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Belarus

Belarus Destinations Travel Guide

 

 

  Language: Russian, Belarussian

Currency: Belarusian ruble (BYR)

Calling Code: 375

 

 

 

Description of Belarus

Belarus White Rus is a landlocked, sovereign country in Eastern Europe that was part of the Union of Soviet Socialist Republics (USSR) until 1991. It borders Lithuania and Latvia to the north, with the Russian Federation, to the south with Ukraine and to the west with Poland. The capital is Minsk. Until the twentieth century, Belarusians lacked the opportunity to create a distinctive national identity because for centuries the lands of present-day Belarus belonged to several ethnically different countries, including the Principality of Pólatsk, the Grand Duchy of Lithuania and the Republic of the Two Nations After the brief existence of the Belarusian National Republic (1918-1919), Belarus became a constituent republic of the USSR, the Byelorussian Soviet Socialist Republic.

The definitive unification of Belarus, within its modern frontiers, took place in 1939, when Russian-Belarusian lands held by the Second Polish Republic (1918-1939) were annexed to the Soviet Union under the terms of the Ribbentrop Pact. Molotov: The territory of this country was devastated in the Second World War, during which Belarus lost about a third of its population and more than half of its economic resources.The Republic was rehabilitated in the years after the war .

The Parliament of the Republic declared the sovereignty of Belarus on July 27, 1990, and after the collapse of the Soviet Union, Belarus declared independence on August 25, 1991. Aleksandr Lukashenko has been president of the country since 1994. During his presidency Lukashenko has implemented policies similar to those of the Soviet era, such as state ownership of the economy, despite the objections of Western governments. Since 2000, Belarus and Russia signed a treaty for greater cooperation with some touches of the formation of a State of the Union.

The majority of the population of Belarus (almost 10 million) live in urban areas around Minsk or in the capitals of the other provinces, more than 80% of the population are Belarusian natives, the rest are made up of minorities of Russians, Polish and Ukrainian. Since a referendum in 1995, the country has had two official languages: Belarusian and Russian. The Constitution of Belarus does not declare an official religion, although the main religion in the country is Christianity, mainly Russian Orthodox (the second most popular Christian branch, Catholicism, has a much smaller follow-up in comparison). Belarus is a completely flat country (it does not exceed 300 meters above sea level), divided into three distinct geographical zones: the northern one, populated by lakes; the central wooded plateau and the southern part, very swampy and uninhabited, called Swamps of Prípiat.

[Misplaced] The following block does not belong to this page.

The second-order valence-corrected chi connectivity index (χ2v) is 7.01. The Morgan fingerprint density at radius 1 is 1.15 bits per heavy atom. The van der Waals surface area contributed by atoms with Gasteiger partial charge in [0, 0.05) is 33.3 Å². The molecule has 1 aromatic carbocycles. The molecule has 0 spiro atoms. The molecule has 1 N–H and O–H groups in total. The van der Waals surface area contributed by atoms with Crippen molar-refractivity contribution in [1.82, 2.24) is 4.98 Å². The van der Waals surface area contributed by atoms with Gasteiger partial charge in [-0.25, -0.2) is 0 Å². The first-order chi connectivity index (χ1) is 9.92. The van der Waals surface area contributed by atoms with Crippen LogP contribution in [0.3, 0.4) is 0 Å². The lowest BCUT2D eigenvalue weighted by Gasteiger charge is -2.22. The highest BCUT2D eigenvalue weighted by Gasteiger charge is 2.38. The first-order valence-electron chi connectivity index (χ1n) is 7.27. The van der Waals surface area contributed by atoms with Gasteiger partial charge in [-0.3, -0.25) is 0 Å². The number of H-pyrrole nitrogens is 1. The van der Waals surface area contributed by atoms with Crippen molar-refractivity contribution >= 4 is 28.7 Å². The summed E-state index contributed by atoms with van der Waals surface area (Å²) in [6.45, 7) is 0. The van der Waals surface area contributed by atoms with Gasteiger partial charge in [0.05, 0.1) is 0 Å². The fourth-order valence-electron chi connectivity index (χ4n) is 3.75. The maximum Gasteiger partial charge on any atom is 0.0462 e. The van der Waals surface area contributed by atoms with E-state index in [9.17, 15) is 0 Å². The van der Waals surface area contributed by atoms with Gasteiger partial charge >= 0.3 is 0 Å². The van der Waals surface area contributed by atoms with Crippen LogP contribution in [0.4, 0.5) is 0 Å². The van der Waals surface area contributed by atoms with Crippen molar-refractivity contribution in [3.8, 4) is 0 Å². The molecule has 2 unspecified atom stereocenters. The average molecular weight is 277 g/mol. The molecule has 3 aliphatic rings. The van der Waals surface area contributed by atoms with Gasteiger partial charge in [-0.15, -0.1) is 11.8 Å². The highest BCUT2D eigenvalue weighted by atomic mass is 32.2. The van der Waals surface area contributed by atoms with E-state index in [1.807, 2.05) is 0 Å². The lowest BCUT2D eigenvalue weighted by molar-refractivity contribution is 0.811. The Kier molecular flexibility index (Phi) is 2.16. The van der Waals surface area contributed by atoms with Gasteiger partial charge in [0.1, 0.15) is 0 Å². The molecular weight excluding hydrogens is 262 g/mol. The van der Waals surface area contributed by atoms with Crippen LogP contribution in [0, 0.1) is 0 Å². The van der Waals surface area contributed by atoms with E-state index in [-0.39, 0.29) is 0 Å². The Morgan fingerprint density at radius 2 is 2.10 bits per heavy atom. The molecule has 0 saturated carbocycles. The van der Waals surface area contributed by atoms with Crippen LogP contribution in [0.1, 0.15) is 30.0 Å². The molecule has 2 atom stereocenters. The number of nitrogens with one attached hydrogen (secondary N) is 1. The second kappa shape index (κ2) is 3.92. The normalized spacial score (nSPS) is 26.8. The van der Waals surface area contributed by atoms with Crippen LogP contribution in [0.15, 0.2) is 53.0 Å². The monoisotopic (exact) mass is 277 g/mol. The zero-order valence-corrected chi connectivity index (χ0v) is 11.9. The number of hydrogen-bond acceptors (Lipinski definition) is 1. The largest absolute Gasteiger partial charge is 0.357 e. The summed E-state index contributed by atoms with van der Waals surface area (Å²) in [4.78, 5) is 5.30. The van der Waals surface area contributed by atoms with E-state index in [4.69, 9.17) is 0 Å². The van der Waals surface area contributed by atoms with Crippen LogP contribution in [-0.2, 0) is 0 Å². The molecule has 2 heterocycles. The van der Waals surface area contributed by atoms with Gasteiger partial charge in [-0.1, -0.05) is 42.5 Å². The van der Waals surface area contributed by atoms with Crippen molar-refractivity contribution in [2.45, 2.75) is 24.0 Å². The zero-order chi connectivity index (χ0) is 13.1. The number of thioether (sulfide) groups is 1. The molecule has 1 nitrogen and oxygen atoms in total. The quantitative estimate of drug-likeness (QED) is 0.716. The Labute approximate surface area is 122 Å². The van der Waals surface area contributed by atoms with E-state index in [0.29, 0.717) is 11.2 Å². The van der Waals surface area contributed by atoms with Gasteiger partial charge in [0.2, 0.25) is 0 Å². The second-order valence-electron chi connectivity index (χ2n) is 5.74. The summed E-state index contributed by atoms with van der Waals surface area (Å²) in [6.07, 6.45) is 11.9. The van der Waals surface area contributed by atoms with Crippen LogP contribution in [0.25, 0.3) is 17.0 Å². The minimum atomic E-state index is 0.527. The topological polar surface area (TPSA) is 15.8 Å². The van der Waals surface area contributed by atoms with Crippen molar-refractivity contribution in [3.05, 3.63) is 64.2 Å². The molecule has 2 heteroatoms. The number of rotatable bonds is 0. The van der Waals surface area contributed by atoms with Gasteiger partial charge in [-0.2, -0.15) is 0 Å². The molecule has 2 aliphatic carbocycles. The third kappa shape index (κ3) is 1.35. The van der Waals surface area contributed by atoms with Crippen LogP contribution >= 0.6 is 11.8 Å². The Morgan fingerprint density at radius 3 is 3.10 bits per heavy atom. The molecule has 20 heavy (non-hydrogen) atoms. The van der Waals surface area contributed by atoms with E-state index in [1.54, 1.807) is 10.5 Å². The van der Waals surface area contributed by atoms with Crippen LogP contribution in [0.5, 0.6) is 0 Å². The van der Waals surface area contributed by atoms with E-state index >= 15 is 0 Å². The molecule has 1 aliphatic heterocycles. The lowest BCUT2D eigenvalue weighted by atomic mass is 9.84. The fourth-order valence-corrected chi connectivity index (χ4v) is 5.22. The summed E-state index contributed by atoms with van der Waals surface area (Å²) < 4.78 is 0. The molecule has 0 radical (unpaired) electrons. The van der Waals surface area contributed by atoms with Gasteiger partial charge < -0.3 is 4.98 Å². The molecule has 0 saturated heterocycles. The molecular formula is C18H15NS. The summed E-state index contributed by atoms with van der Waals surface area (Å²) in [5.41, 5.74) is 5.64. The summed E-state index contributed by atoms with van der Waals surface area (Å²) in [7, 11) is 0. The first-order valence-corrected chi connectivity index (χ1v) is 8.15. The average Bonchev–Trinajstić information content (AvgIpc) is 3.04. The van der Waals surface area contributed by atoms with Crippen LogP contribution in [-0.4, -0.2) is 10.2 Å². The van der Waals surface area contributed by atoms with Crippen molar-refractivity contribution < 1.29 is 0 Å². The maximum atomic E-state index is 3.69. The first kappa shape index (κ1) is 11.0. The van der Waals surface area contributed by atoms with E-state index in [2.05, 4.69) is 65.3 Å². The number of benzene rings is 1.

Travel Destinations in Belarus

Babruysk Fortress

 

Babruysk Fortress is a historic citadel situated in a Belarus city of Babruysk. It was constructed between 1810 and 1836.

Berestye

Berestye is an abandoned medieval Slavic settlement that gave rise to a city of modern day Brest, Belarus. It is one of the best preserved archeological sites in the country.

Brest Fortress

Old Brest Fortress became a symbol of heroic resistance of Soviet soldiers against Nazi German army. 

Halshany Castle

 

Halshany Castle is yet another residence constructed by the rich family of Sapieha in the 17th century.